Turkish officials said he was brutally killed and his body dismembered by a team of operatives sent from Saudi Arabia. In phone calls with Mr. Trump, Mr. Pompeo and other top American officials, Prince Mohammed and other Saudi leaders have denied any involvement.

Mr. Pompeo said on Thursday that the United States would give the Saudis a few more days to conduct their investigation. He told reporters at the White House that the Saudi report would be “transparent for everyone to see, to ask questions about and to acquire.”

Mr. Trump said in the interview it was still “a little bit early” in the process to draw definitive conclusions about who ordered the killing. But he expressed no doubt that the truth would come out soon. “We’re working with the intelligence from numerous countries,” he said.

“This is the best intelligence we could have,” Mr. Trump added.

Intelligence reports have drawn direct links between the Saudi operatives who traveled to Istanbul and the Saudi royal court. Four of the operatives, whose images were caught on surveillance video, served as guards for Prince Mohammed in April during his visit to the United States.

American intelligences agencies, however, are divided on the degree of responsibility that can be pinned on the prince — which is complicating an appraisal that they are compiling to present to the White House, according to a former senior administration official.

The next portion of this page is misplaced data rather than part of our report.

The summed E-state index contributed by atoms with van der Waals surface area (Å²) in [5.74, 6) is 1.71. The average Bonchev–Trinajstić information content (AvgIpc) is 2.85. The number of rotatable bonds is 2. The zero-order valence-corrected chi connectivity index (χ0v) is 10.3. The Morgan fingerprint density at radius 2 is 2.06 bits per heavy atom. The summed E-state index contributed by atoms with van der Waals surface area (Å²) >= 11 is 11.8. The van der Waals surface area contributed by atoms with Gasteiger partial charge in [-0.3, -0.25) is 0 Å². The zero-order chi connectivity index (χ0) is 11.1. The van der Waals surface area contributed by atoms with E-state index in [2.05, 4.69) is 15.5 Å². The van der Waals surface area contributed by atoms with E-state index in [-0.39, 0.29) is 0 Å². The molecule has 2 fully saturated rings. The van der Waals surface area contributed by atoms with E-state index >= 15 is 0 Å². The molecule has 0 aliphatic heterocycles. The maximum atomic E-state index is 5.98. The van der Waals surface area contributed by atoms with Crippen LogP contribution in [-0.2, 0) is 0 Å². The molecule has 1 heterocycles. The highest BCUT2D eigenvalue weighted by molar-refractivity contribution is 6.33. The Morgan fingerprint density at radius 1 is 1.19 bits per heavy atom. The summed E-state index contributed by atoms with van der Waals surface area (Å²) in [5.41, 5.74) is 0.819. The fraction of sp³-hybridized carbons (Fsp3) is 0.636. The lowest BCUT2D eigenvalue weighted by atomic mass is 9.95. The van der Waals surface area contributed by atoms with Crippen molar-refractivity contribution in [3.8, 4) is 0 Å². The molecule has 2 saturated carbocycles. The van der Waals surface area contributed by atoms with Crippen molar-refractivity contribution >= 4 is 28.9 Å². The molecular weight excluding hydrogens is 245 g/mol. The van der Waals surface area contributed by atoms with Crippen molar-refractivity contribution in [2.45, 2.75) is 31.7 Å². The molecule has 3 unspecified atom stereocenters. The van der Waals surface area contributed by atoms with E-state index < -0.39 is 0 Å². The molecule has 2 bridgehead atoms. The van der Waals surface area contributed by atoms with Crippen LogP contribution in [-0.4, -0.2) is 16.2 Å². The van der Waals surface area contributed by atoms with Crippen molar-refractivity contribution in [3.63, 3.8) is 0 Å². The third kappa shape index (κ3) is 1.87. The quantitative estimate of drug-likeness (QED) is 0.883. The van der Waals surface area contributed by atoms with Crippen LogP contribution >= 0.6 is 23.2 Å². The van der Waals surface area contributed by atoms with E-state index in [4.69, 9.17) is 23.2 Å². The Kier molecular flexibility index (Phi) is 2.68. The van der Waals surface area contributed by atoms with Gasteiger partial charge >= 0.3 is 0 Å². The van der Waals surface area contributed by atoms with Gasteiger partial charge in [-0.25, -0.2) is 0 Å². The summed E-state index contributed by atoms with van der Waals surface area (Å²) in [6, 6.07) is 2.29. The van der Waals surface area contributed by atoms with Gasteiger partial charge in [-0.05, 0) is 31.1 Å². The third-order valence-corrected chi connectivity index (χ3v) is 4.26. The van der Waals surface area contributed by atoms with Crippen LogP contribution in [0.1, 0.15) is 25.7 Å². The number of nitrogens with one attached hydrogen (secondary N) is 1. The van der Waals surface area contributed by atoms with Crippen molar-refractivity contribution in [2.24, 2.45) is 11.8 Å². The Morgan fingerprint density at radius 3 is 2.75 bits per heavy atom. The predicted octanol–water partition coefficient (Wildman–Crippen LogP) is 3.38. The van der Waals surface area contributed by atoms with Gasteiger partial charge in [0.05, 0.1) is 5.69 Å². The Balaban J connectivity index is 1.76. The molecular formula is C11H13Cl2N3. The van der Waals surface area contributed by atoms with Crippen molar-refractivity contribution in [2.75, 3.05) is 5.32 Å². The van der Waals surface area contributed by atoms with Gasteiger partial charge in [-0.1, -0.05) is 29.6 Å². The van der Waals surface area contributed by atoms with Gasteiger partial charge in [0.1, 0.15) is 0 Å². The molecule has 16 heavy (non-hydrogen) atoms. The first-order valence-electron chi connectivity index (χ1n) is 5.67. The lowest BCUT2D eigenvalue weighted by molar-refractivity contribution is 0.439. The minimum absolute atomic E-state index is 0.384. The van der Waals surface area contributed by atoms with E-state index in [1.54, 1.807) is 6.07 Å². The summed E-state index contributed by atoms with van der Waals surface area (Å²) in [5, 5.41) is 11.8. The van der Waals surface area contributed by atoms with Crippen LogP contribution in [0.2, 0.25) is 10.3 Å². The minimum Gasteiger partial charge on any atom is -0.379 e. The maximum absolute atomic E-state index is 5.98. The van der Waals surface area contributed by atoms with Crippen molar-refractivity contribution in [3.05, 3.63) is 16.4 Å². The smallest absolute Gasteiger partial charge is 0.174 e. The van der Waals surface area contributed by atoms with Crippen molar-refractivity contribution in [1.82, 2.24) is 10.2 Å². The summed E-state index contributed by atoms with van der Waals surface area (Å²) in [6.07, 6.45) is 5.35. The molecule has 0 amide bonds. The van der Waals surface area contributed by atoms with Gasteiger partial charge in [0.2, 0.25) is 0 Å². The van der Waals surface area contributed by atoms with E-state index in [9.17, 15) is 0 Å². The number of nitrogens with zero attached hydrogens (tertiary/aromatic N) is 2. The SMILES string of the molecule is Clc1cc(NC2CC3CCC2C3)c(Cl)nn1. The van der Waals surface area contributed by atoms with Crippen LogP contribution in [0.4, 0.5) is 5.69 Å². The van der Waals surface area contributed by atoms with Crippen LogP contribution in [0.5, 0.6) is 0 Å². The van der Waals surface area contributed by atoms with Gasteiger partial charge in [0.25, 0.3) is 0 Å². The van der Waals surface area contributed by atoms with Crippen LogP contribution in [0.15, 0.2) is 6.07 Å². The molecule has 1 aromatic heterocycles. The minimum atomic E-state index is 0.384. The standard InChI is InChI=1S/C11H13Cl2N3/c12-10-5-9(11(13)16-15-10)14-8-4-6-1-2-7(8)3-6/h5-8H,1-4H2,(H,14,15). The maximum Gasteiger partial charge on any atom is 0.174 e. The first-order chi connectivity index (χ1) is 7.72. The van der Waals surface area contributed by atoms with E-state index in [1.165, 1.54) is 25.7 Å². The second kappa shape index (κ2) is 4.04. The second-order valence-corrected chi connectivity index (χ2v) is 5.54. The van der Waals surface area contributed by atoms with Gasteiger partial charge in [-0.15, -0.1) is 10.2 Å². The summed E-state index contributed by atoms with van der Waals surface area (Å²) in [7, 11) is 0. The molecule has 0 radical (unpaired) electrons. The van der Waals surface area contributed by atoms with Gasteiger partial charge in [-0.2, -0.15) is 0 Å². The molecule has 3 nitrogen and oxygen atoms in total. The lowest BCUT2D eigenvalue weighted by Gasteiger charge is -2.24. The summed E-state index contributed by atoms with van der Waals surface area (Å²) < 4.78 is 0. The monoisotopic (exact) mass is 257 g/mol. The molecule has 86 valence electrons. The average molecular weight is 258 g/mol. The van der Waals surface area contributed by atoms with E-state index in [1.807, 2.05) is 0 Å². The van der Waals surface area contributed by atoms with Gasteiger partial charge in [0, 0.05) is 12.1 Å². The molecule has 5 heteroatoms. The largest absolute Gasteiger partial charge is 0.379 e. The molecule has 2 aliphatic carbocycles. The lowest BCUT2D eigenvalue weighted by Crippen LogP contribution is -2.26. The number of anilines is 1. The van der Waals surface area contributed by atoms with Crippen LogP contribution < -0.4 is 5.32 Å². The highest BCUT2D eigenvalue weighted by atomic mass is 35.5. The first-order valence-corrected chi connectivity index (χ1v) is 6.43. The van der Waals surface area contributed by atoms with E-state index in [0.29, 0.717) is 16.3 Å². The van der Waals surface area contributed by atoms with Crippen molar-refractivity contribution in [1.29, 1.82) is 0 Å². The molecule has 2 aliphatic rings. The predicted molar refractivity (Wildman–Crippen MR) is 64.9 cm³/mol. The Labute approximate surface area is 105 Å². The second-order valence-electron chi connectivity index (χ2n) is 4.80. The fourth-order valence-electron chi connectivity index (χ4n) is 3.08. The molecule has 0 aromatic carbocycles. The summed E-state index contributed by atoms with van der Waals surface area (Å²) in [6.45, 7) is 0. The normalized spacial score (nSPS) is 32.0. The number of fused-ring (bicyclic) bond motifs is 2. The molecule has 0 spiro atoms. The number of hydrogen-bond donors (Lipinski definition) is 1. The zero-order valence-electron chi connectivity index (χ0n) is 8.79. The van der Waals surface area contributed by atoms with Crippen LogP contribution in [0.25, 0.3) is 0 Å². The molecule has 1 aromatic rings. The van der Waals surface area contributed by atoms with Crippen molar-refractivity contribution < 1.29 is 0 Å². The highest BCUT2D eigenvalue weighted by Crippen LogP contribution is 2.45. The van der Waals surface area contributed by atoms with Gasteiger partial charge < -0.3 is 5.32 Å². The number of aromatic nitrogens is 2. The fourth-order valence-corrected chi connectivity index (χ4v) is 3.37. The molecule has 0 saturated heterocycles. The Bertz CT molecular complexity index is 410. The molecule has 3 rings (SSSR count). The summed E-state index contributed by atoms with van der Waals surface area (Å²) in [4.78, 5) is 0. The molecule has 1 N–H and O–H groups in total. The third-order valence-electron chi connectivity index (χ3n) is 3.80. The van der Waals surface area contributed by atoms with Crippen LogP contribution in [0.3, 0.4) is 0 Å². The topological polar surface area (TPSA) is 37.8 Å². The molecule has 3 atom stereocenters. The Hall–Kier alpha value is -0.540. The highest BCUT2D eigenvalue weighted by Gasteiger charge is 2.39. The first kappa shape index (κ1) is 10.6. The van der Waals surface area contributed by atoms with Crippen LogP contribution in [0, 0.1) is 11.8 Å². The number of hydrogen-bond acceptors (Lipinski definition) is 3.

The Central Intelligence Agency, whose analysts draw on an array of hard facts and subjective judgments, are increasingly convinced that Prince Mohammed is culpable in Mr. Khashoggi’s death.

But other agencies have stopped short of that conclusion. The National Security Agency, for example, collected communications intercepts of Saudi officials discussing a plan to lure Mr. Khashoggi back to Saudi Arabia from his home in Virginia and then detain him, according to a former senior American official. But the intercepts do not reveal whether Prince Mohammed directly ordered the killing of Mr. Khashoggi.

During his conversation with The Times, Mr. Trump was uncharacteristically guarded. He declined repeated requests to discuss the chain of events that led to Mr. Khashoggi’s disappearance or the crown prince’s role.

In part, Mr. Trump acknowledged, that caution reflected his recognition that the Khashoggi case now posed a bigger challenge to him than other issues “because it’s taken on a bigger life than it would normally take on.”

Still, Mr. Trump emphasized the value of the alliance with Saudi Arabia to American military contractors and other firms. “They’ve been a very good ally, and they’ve bought massive amounts of various things and investments in this country, which I appreciate,” he said.

Those business ties have been sorely tested by the furor over Mr. Khashoggi. Before Mr. Mnuchin withdrew from the conference, known as the Future Investment Initiative, a stream of Wall Street and high-tech executives had canceled, citing the uncertainties over Mr. Khashoggi.